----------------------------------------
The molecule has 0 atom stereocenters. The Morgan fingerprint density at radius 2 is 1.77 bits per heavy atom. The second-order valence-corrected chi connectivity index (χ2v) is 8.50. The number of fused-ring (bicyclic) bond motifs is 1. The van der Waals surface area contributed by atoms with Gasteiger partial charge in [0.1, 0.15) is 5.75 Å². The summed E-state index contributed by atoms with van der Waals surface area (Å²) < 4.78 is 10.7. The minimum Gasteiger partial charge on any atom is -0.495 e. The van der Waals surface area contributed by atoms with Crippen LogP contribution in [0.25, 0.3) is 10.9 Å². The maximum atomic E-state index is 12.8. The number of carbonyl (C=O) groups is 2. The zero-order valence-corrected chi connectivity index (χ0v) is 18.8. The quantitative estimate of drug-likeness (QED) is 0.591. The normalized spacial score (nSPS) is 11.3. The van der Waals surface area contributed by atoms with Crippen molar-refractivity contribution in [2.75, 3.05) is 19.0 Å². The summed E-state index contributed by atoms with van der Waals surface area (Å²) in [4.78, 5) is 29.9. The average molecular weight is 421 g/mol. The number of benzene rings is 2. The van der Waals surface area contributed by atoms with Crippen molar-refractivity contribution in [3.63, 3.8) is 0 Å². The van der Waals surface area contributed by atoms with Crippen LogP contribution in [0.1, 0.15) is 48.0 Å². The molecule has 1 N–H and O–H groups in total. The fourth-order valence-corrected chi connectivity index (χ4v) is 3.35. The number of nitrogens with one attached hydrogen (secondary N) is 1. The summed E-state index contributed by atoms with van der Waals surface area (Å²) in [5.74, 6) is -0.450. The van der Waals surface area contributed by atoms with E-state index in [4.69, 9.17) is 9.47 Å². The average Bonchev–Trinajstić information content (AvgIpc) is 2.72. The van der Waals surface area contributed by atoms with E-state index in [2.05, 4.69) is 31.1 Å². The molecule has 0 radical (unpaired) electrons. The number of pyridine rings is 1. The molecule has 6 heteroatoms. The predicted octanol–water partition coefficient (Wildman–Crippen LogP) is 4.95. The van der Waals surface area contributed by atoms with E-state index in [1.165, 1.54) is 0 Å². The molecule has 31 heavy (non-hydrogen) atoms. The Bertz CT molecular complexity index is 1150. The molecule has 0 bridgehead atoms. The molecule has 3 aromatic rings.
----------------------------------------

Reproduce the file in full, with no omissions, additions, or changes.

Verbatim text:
The molecule has 0 atom stereocenters. The Morgan fingerprint density at radius 2 is 1.77 bits per heavy atom. The second-order valence-corrected chi connectivity index (χ2v) is 8.50. The number of fused-ring (bicyclic) bond motifs is 1. The van der Waals surface area contributed by atoms with Gasteiger partial charge in [0.1, 0.15) is 5.75 Å². The summed E-state index contributed by atoms with van der Waals surface area (Å²) < 4.78 is 10.7. The minimum Gasteiger partial charge on any atom is -0.495 e. The van der Waals surface area contributed by atoms with Crippen LogP contribution in [0.25, 0.3) is 10.9 Å². The maximum atomic E-state index is 12.8. The number of carbonyl (C=O) groups is 2. The zero-order valence-corrected chi connectivity index (χ0v) is 18.8. The quantitative estimate of drug-likeness (QED) is 0.591. The normalized spacial score (nSPS) is 11.3. The van der Waals surface area contributed by atoms with Crippen molar-refractivity contribution in [2.75, 3.05) is 19.0 Å². The summed E-state index contributed by atoms with van der Waals surface area (Å²) in [4.78, 5) is 29.9. The average molecular weight is 421 g/mol. The number of benzene rings is 2. The van der Waals surface area contributed by atoms with Crippen molar-refractivity contribution in [3.63, 3.8) is 0 Å². The van der Waals surface area contributed by atoms with Crippen LogP contribution in [0.1, 0.15) is 48.0 Å². The molecule has 1 N–H and O–H groups in total. The fourth-order valence-corrected chi connectivity index (χ4v) is 3.35. The number of nitrogens with one attached hydrogen (secondary N) is 1. The summed E-state index contributed by atoms with van der Waals surface area (Å²) in [5.74, 6) is -0.450. The van der Waals surface area contributed by atoms with E-state index in [4.69, 9.17) is 9.47 Å². The average Bonchev–Trinajstić information content (AvgIpc) is 2.72. The van der Waals surface area contributed by atoms with E-state index in [2.05, 4.69) is 31.1 Å². The molecule has 0 radical (unpaired) electrons. The number of pyridine rings is 1. The molecule has 6 heteroatoms. The predicted octanol–water partition coefficient (Wildman–Crippen LogP) is 4.95. The van der Waals surface area contributed by atoms with E-state index in [1.165, 1.54) is 0 Å². The molecule has 31 heavy (non-hydrogen) atoms. The Bertz CT molecular complexity index is 1150. The molecule has 0 bridgehead atoms. The molecule has 3 aromatic rings.